I confess I was envious of his copperplate handwriting and his command of the Teutonic tongue.  Tallish and distinguished, he had the air of a professor about him as indeed he was to his pupils.  Right at the beginning of our friendship he introduced me to his London friend a violin dealer, Arthur Dykes, a man with immense knowledge at his command on violin matters.  For me this was an exciting experience and adding great impetus to my career.  Edgar Mouncher, always modest, claimed he knew little about violins except how to play them!  To some extent this was true, but he was being too modest as, in my experience, his knowledge was considerable.  His love for the fine violins of the past knew no bounds, as was his encouragement to modern makers, including myself.

At the family home in Belmont Road, Portswood, Southampton, there was always a warm welcome, usually from his wife, Muriel.  On entering the hall one came face to face with a beautiful portrait in oils of a girl playing a Cittern.  The provenance of this masterpiece reveals that it was at one time in the collection of Nicolo Paganini, the subject of a recent article in the Hampshire Magazine.  This painting had for me a special fascination.  Some of the most interesting subjects in the “Mouncher Collection” adorned the drawing room walls, including a lovely matching pair of paintings by William Shayer Sen., works of Birket Foster and two water colours by Frederick Lee Bridell, of which he was particularly fond.

Frederick Lee Bridell (1830-1863) was one of Southampton’s finest painters.  Also in the collection was a Daguerreotype of F. Lee Bridell and many prints of old Southampton.  Edgar was very proud of his hometown and always enjoyed chatting about it in relation to the prints in the collection: another reason why we were on the same wavelength.

During the summer vacation it was Edgar’s great pleasure to clean, care and check that all was well with his beloved paintings.  I well remember seeing over 150 prints laid out for ‘annual’ inspection.  This was how he liked to spend his time, very rarely taking a holiday in the customary way.

Muriel, his wife received violin tuition from her husband before and after they were married so that she was very capable and qualified to teach the younger pupils as they came along.

Robert Bower, a close friend and adviser on violin matters, played an important role in his life, Robert Bower is best described as a ‘gentleman dealer’: he only handled the cream of the Cremonese school of violin making, and in spite of his wealth he always cycled his way around London - a sensible chap!  It was through him and Arthur Dykes that Edgar gained knowledge and passed so much on to me.  Edgar’s admiration for the finest in the Italian violins is manifest in that he named his house ‘Cremona’.  Inevitably many fine instruments passed through his hands, if only on the way to his pupils.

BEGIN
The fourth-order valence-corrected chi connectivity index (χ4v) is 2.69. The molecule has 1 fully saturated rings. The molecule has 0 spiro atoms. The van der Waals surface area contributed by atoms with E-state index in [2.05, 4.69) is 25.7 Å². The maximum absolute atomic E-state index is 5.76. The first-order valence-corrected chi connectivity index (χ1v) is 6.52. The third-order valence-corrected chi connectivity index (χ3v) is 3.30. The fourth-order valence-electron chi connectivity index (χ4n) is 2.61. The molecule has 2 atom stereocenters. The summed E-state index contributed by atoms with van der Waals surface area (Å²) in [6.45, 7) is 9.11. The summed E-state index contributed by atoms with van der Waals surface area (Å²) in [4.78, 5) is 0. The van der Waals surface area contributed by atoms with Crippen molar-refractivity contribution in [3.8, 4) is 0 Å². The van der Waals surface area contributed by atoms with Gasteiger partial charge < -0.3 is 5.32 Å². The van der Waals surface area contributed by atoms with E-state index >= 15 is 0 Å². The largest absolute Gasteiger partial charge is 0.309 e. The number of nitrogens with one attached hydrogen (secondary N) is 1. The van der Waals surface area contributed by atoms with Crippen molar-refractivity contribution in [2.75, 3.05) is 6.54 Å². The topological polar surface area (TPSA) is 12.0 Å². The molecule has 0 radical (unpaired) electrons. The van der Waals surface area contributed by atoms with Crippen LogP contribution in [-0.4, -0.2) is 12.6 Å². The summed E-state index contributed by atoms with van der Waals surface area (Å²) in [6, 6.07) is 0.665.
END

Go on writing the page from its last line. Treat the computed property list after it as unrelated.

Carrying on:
It is a certainty that he was able to spot quality when it came to hand.  His parental training in the world of art made certain of this.

Two violins carried him through this career.  The first was made by William Voller in London c.1890, a very fine copy of a particular Stradivari, purchased from his old teacher Charles Fletcher, who insisted he never sold it while in Vienna, as he was sure an unscrupulous dealer would pass it off as genuine.  This was sold at the end of his career, together with his other violin, a fine example of the work of Alessandro Gagliano made in Naples and dating from 1725.  It was purchased with the help of his friend Robert Bower in 1919.  He was justly very proud of his lovely example of the Italian Luthier’s art.  Both instruments now have good homes. Over the years he brought together a small collection of bows.  Two very fine examples by Eugene Sartory (1871-1946) and James Tubbs (1835-1921) come to mind.  Reasonably priced then, but very expensive now!

It is teachers like Edgar Mouncher that we have to thank for their work in bridging the period between the early school of the violin teaching in the 1860’s and the present amazingly high standards set by the young performers of the present generation.

As a final accolade, Edgar’s contribution to music is marked by his name being entered in the musician’s book of remembrance, which can be seen at the Church of the Holy Sepulchre in London, E.C.1

I have to thank Edgar’s wife, Muriel and his daughter Anthea for their valuable contribution to this profile of one of Hampshire’s leading exponents in the art of music.